How much current does a typical USB car charger consume, when nothing is charging? Zero? Microamps? Milliamps? Is it enough to be concerned about draining the car’s battery? There’s no better way to find the answer than direct measurement, so let’s go!

My 2016 Mazda CX-5 has two built-in USB ports, which can theoretically recharge my mobile phone while I’m driving around, but the rate of charge is so slow as to be nearly useless. In an hour of driving, it might raise the phone’s charge level by 15%. To get faster charging, I purchased a USB car charger that fits in the 12V jack in the car’s center console: the ubiquitous jack that was once the cigarette lighter in years gone by, but has now been repurposed as a place to plug in dash cams, DVD players, and other car accessories.

The new USB car charger works fine, and can recharge my phone from zero in about an hour, but it leaves me with a lingering worry. The 12V jack in the 2016 Mazda is not switched by the ignition, but is powered all the time regardless of whether the car is on or off. That means when the car is sitting parked, with the engine off, the USB charger is still drawing current. If I were foolish enough to leave some power-hungry appliance connected, it could quickly drain the car’s battery. But even with nothing connected, the USB charger will still draw some standby current. To measure it, I put together a quick test involving a 12V wall supply, the USB charger, a multimeter, and lots of alligator clips.


The answer: the USB charger’s standby current is 14.2 mA. I would have guessed microamps, so I was way off. It doesn’t help that the charger has an LED that’s continuously illuminated whenever it’s powered.

Is a constant 14.2 mA draw enough to worry about discharging the car’s battery? Probably not. From a few quick searches, I learned that a typical car battery has a capacity of around 40 ampere hours. At 14.2 mA, it would take 2817 hours or 117 days to completely discharge the car’s battery. Assuming I drive the car every day, then, it’s not a concern. Even parking the car for a week or two should be fine. But if I ever need to leave the car in storage for an extended period of time, that 14.2 mA could add up. Of course the car itself has its own standby current draw for the anti-theft system and keyless entry, so the USB charger may not even be the largest concern. For typical driving, at least, it appears the USB charger’s standby current draw won’t be a problem.

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Clearance Sale: $79 Floppy Emu Model A


While supplies last, the Floppy Emu Model A is on sale at a clearance price of just $79. If you’ve been waiting to add one of these hard disk / floppy disk emulators to your Apple computer collection, now is your chance. The response to the new Model B has been great – maybe a little too great, and I need to close out the remaining inventory of Model A hardware. If you’re a Macintosh or Lisa user, or an Apple IIgs/IIc/IIc+ user looking for a Smartport hard disk, this is a great value! See the compatibility table on the order page and the Model B announcement for more details on Model A vs B differences.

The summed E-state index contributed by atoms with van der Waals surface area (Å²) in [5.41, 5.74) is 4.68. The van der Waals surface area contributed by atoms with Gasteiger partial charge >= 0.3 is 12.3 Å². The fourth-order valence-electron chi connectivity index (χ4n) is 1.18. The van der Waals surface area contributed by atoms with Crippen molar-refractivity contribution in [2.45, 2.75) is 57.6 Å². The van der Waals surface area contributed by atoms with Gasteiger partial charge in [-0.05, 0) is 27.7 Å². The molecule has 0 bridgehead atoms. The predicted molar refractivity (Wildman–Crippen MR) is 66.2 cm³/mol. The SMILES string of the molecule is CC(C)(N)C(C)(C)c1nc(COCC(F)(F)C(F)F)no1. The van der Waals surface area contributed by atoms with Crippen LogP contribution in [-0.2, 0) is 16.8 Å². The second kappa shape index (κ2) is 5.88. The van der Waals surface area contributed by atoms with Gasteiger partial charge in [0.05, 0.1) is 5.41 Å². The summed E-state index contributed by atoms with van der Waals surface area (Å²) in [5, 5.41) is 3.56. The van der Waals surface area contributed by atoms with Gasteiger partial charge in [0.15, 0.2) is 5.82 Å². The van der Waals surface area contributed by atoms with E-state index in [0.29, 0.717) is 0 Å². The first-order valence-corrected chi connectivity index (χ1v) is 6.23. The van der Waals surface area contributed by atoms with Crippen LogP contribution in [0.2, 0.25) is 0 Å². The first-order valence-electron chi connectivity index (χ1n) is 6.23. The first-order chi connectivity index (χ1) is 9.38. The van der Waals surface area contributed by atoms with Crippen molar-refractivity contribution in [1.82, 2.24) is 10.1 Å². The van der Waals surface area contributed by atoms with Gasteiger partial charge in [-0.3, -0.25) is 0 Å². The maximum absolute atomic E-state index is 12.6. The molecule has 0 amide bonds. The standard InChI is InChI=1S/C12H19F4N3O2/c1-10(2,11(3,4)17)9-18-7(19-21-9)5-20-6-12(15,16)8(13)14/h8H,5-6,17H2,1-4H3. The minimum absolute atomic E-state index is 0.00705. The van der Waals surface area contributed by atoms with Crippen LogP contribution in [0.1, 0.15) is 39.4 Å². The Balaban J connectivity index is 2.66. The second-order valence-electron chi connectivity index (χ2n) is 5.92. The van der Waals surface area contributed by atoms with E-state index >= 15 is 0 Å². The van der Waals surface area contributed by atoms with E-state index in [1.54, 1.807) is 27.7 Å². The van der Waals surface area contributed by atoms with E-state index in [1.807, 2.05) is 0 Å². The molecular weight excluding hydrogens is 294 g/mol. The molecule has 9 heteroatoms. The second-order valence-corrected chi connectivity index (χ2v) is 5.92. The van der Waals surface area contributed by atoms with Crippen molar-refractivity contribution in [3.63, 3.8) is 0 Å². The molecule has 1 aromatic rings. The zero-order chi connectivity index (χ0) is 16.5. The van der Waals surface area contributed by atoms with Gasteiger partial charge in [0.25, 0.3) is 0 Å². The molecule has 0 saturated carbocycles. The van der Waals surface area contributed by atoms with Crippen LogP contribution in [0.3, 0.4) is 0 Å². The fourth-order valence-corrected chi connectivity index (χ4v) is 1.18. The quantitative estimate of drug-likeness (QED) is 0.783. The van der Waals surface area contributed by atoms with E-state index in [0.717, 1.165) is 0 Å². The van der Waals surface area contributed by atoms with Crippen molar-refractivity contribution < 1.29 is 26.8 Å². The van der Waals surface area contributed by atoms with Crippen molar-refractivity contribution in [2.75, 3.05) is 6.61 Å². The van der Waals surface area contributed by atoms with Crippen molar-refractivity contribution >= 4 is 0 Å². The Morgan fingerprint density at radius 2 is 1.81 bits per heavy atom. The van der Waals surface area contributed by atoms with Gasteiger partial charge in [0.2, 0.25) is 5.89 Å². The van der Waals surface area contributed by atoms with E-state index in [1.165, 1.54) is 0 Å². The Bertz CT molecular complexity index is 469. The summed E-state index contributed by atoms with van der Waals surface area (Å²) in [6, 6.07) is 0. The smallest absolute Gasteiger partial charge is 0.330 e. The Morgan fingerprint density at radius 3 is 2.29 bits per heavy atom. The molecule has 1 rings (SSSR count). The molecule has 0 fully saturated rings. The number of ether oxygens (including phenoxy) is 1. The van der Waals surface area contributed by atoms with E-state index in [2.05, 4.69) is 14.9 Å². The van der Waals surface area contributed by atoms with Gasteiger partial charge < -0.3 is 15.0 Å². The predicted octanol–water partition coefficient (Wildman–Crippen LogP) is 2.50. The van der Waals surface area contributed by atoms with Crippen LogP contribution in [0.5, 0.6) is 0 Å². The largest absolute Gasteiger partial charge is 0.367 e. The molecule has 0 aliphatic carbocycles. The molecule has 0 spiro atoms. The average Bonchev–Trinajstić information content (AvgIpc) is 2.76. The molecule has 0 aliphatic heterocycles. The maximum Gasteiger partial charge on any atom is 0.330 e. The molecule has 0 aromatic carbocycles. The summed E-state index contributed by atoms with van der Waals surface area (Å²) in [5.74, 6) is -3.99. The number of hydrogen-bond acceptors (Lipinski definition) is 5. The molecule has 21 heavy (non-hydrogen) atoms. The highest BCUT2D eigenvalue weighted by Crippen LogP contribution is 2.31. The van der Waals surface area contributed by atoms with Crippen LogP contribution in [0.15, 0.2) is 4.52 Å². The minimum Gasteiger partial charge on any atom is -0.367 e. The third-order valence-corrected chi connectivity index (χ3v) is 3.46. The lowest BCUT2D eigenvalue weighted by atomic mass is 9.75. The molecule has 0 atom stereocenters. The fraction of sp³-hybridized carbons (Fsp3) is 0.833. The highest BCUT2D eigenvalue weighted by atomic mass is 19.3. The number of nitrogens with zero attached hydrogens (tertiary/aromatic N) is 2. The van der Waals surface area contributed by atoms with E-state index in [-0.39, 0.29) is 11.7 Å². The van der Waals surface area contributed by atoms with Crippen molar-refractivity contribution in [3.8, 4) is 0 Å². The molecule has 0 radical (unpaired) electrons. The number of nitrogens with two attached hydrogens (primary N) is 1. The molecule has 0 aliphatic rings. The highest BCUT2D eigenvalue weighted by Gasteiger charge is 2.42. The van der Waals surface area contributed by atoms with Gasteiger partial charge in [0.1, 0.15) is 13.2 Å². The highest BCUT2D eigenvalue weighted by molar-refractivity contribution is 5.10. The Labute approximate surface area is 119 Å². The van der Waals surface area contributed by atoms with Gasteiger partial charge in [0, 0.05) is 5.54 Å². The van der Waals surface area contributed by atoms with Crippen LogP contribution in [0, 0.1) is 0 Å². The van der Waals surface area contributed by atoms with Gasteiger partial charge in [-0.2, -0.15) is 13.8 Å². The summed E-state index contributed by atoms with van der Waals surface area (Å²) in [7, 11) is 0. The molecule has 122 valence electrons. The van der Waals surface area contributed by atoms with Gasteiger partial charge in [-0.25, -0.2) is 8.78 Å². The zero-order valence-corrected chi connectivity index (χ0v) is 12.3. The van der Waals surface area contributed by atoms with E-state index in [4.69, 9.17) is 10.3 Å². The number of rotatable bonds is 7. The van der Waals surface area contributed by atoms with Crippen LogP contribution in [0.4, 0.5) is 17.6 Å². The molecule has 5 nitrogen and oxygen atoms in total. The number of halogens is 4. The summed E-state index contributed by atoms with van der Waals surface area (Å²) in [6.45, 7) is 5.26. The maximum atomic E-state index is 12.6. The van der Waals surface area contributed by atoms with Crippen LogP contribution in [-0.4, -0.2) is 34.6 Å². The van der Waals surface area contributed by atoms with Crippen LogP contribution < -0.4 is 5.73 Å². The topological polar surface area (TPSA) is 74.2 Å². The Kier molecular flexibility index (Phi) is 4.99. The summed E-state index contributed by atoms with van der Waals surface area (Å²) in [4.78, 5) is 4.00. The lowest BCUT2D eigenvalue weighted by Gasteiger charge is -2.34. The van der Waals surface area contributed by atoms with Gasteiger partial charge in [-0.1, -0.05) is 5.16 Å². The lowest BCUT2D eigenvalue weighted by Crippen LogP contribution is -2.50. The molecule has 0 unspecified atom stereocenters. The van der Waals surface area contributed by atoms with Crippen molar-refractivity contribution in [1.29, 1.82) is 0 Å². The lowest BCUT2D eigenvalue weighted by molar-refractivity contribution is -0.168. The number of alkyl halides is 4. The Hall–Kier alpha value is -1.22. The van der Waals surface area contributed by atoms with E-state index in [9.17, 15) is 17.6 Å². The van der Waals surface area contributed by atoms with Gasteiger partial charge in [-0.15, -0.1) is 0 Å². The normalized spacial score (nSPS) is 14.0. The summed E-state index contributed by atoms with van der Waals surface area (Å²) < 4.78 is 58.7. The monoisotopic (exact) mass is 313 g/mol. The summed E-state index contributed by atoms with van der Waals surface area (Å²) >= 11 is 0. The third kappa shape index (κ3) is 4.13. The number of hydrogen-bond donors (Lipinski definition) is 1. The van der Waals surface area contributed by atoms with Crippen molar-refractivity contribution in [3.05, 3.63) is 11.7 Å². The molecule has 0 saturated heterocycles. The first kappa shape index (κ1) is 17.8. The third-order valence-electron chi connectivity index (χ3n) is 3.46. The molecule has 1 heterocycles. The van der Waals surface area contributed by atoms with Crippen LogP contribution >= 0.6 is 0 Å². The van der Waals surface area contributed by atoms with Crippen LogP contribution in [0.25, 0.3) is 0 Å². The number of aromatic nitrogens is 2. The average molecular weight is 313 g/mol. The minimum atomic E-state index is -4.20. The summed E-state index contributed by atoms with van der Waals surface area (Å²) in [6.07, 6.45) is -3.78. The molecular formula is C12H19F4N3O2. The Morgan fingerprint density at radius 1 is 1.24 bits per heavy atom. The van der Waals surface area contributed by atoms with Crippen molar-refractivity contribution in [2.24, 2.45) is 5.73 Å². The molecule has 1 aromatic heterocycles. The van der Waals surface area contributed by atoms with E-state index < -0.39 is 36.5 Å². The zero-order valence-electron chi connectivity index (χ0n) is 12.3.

If I were a savvier businessman, I might have waited to introduce the Model B until my inventory of Model A hardware was gone. It’s not quite the Osborne Effect, but introducing a new model that kills demand for the old model may not have been the smartest move. Fortunately for you, my loss is your gain! The good news is that interest in the Model B has been strong. In the past I typically made about one sale per day, but recently it’s been much busier. This was the scene heading to the post office after the 3-day MLK Day weekend:


The Model A is the original Floppy Emu design that’s been featured here at BMOW for over a year. It emulates a classic Macintosh HD20 hard disk or 3.5 inch floppy disk, or a Lisa 3.5 inch floppy disk, or an Apple IIgs/IIc/IIc+ Smartport hard disk, or an Apple IIgs/IIc/IIc+ 5.25 inch floppy disk. Many people have purchased both a Model A and a Model B, to get a dedicated drive for each Apple computer in their collection. Don’t miss this chance to pick up a Model A at a great price!

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Introducing Floppy Emu Model B


Today I’m excited to introduce the first significant update to the Floppy Emu disk emulator for Apple II and classic Macintosh computers: Floppy Emu Model B. The new Model B has the same disk emulation functions as the Model A and Universal Adapter, but with several new convenience features:

  • Built-in Apple II Compatibility – Model B is directly compatible with the entire Apple II line, emulating a 5 1/4 inch disk, 3 1/2 inch disk, or Smartport hard disk. While Model A required a separate Universal Adapter for the best Apple II compatibility, Model B has the equivalent functionality built-in. Classic Macintosh and Lisa disk emulation is still supported too.
  • microSD Card Support – The SD card slot is now a push-push microSD type, identical to what’s used in most mobile phones. This will make it easier to find suitable SD card media, since the older full-size SD cards are becoming rare.
  • SD Card Hot-Swap – The SD card can be removed and re-inserted while the Floppy Emu is powered on.
  • Improved Protection Circuitry – Model B features improved protection circuitry on the disk drive interface connector. This circuitry will help protect the Floppy Emu from electrical damage caused by voltage spikes and surges. It also eliminates the risk of potential damage if an Emu board running the Apple II firmware is inadvertently connected to a Mac or Lisa computer.
  • Same Great Emulation Features – All of the time-tested Macintosh, Apple II, and Lisa disk emulation features from Model A are still present. Model B reads and writes emulated 140K, 400K, 800K, or 1.4MB floppy disk images, or hard disk images up to 2GB, if supported by your Apple computer. For full details, see the instruction manual.

If you’re new to Floppy Emu, it’s an external hardware device for vintage Macintosh, Apple II, or Lisa computers. It uses a removable SD memory card to mimic an Apple floppy disk and drive, or an Apple hard drive. The Emu behaves exactly like a real disk drive, requiring no special software or drivers. Floppy Emu is perfect for booting your favorite games, moving files between modern and vintage machines, and troubleshooting a computer without a working OS. Just plug in the Emu board, and you’ll be up and running in seconds.

Floppy Emu Model B is available for sale now. While supplies last, I’m also selling the remaining inventory of Floppy Emu Model A units for a reduced price. It’s disk emulation madness!